Wednesday, November 24, 2010

Understanding Qur'anic teachings: an Examination of the Functions of Virtue and Evil

Understanding Qur’anic Teachings: An Examination of the Functions of Virtue and Evil

All of us can identify what we see as manifest evil in our world. Among the top of this, we can name murders, wars, rape, and other crimes. These are all acts which largely fall in the control of individuals. Philosophers would call these actions moral evil. The seemingly destructive worldview of many humans can lead to a loss of faith, in both God and humanity itself.

In a similar vein, natural disasters, such as what we have witnessed recently in Indonesia, can have the same affect. Indeed, many will point to natural disasters to “prove” that God does not exist! Disasters such as tsunamis, hurricanes, earthquakes, are all among the events beyond human abilities to control or direct, and as such philosophers refer to them as examples of natural evil.

God: The Ultimate Source of all events

In a world that largely depicts God and the Devil as equal co-potentials [even though they are perceived as representing polar opposites], it is understandable that there would be some confusion on the place of good and evil. We must admit that both inside and outside the Muslim Ummah, there have always been debates and differences among leading figures and thinkers on these issues.

The Qur’an says: “Praise belongs to Allah, who has created the Heavens and the Earth, and has made darkness and light [wa ja’aladh- dhulumaati wan Noor]. Despite this, the ‘Kuffaar’ ascribe equals to their ‘Rabb’ [Thummal ladheena kafaroo bi-Rabbihim Ya’diloon].” [Q 6:1]

The latter sentence clearly expresses a refutation of the idea of dualism, a Zoroastrian tenant which has influenced other faiths and philosophers. Dualism is the term that is used to explain the notion that God and the Devil both exist as equal co-potentials. The above Qur’anic verse shows that Allah, the most high, is the source of ‘darkness’ [Dhulumaat is actually the plural of ‘dhulm’, which can also mean ‘oppression’] as well as ‘light’. Similarly, in a Soorah that we have all memorized, a text that is recited when seeking protection from Satan [ Saheeh Al-Bukhari, 58:1805, Kitaab at-Tafseer], we are told to say, in part, to seek refuge with Allah “from evil which he has created” [ Min Sharri Maa Khalaq] {Q 113:2].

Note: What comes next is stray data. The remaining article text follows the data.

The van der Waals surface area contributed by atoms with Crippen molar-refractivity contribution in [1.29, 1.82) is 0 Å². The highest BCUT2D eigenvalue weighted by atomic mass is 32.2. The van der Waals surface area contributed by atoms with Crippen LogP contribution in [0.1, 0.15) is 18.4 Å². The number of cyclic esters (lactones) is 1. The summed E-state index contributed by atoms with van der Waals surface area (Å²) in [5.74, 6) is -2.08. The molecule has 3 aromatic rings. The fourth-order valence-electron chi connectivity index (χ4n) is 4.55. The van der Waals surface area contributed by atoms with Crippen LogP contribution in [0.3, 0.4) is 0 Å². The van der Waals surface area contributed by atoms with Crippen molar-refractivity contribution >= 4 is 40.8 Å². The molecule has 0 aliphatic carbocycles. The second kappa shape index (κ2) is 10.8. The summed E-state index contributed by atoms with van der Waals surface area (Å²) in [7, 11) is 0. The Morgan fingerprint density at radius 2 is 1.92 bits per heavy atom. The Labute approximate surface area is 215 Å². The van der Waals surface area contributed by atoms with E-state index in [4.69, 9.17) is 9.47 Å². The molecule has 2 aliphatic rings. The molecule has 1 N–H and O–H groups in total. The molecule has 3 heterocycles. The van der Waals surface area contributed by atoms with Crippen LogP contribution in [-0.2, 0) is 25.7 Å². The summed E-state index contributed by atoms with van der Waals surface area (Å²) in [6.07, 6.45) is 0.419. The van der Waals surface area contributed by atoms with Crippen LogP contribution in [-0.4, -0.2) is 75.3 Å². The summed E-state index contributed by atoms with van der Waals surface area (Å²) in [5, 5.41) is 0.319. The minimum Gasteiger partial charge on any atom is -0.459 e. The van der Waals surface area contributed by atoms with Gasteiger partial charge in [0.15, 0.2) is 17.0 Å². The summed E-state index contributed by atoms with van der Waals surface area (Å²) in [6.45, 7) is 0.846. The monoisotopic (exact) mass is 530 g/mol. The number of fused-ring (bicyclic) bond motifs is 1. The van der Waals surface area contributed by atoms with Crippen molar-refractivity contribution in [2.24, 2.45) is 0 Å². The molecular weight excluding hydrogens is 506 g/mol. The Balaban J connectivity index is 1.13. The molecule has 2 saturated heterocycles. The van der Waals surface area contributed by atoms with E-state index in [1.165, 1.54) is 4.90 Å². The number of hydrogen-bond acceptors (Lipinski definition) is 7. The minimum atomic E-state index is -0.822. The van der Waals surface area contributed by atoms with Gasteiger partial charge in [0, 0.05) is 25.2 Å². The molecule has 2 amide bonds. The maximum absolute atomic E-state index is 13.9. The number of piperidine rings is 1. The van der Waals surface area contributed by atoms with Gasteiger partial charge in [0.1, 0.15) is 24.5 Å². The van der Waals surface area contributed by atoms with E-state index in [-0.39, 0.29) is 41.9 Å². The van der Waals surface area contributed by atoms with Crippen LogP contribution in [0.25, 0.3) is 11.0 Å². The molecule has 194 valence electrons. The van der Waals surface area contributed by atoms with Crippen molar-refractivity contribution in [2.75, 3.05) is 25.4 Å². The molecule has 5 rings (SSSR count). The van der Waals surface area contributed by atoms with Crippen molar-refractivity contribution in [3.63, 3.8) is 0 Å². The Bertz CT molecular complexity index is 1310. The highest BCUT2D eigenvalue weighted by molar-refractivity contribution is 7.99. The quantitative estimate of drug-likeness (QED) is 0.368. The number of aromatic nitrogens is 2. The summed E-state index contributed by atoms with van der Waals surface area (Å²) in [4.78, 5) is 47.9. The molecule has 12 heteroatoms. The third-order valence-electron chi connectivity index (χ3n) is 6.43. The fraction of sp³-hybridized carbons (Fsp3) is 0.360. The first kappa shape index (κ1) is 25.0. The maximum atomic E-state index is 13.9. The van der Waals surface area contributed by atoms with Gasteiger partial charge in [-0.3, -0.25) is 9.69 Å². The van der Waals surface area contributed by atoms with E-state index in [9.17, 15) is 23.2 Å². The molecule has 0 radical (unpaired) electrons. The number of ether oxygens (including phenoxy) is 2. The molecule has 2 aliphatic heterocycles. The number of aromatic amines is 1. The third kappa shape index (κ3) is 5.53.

Struggles with evil are a tool for human development

To understand the Islamic perception on issues of this kind, we must treat the entire Qur’an as a united, coherent text, looking at the whole to understand its parts. The Qur’anic teaching is that God has placed humans in this world to have the role of Khalifah. We are to be stewards in this life that God has given us. Oftentimes, this role requires ‘on the job’ training, in order to be prepared for future challenges, in order to have moral, spiritual, material growth. In addition to this, as Muslims we have to remember these lessons, especially when there has been loss of physical life. This world is only the stepping stone into the next life, an existence that is eternal. Rather than loosing faith, we are to recognize that God alone is Al-‘Aleem [the All-knowing] and Al-Hakeem [The Wise]. “And put all of your trust [in Allah], if you are indeed believers.” [Q 5:23]

[Shamsuddin Waheed is Imam at Toledo Masjid Al-Islam, which has recently re-opened the historic Islamic Center at 722 E. Bancroft Street. More of his writings can be found at]

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